Representatives of large European business enterprises met today with State delegates and representatives of FIDH and the ICJ in Geneva to discuss their views on a prospective international treaty on business and human rights.
The meeting was organized by the FIDH and ICJ and took place under Chatham House rules.
The United Nations Human Rights Council started in 2014 an intergovernmental process towards an international treaty concerning business and the protection human rights.
The first draft elements of that treaty should be discussed in October 2017, after two years of preparatory consultations among the concerned stakeholders.
The meeting in Geneva took place in the context of growing involvement by key business leaders in international discussions, in dialogue with civil society and governments, around global human rights standards.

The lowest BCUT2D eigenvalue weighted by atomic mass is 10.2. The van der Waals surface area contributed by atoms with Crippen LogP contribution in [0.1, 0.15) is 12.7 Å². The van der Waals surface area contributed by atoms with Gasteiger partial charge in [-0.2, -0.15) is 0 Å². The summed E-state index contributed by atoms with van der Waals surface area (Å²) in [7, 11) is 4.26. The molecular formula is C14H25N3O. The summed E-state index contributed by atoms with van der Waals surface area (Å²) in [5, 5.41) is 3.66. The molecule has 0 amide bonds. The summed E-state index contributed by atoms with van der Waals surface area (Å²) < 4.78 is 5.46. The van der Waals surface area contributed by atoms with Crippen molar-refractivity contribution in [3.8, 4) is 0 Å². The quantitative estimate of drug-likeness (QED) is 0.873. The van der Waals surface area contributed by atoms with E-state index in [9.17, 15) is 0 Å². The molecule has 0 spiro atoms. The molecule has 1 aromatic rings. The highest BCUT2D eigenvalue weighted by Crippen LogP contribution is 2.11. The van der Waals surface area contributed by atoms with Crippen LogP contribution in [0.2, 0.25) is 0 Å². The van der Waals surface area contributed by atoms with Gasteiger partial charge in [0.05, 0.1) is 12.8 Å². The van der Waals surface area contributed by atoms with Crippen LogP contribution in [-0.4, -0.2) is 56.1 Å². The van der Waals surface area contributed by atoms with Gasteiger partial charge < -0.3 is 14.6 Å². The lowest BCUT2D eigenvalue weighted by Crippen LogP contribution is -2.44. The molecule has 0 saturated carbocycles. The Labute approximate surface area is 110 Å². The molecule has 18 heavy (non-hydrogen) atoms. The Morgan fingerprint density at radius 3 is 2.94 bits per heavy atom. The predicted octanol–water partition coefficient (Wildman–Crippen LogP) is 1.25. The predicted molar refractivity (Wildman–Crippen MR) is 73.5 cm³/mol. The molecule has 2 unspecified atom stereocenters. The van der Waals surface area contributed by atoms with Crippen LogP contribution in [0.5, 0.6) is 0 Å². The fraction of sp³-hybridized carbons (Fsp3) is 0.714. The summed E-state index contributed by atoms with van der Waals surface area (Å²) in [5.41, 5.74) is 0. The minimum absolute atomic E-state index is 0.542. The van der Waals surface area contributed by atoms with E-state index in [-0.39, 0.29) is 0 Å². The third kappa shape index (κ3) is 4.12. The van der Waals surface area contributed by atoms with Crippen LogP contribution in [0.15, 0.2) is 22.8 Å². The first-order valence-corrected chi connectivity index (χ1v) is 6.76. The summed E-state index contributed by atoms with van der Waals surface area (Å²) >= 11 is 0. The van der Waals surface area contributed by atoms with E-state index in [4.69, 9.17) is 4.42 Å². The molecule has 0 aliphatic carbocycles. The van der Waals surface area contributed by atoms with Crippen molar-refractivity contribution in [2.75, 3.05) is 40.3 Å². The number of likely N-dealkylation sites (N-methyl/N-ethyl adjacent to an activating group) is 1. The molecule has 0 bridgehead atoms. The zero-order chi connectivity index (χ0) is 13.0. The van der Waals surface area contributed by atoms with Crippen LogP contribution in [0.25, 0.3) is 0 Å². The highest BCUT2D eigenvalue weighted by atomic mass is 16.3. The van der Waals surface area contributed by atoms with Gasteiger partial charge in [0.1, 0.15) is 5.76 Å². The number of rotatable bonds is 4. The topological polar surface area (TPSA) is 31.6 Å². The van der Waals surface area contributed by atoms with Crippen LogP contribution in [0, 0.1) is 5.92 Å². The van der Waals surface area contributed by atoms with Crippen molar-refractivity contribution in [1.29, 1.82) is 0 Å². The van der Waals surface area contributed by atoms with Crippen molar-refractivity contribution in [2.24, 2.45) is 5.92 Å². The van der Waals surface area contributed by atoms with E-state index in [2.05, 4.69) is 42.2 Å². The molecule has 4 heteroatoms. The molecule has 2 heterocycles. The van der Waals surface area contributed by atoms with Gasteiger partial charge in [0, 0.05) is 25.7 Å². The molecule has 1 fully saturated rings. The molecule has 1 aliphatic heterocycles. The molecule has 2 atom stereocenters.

Business representatives present in the meeting expressed their views regarding the content of a future international treaty founded on their need to have level playing field regarding human rights responsibilities to operate in global markets.
They pointed out that the new treaty should apply to all businesses, go beyond the existing frameworks and create a framework for a fair human rights based competition among businesses towards higher standards.
State delegates and NGOs representatives also shared their perspectives noting that the current circumstances call for bolder collective action as a matter of urgency.
Most participants underlined the key role that State agencies should play in enforcing the rules at the local level and in protecting their people.
Finally, a call was made for businesses, civil society and governments to take their responsibility to promote global human rights binding rules for business operations, including in the global marketplace.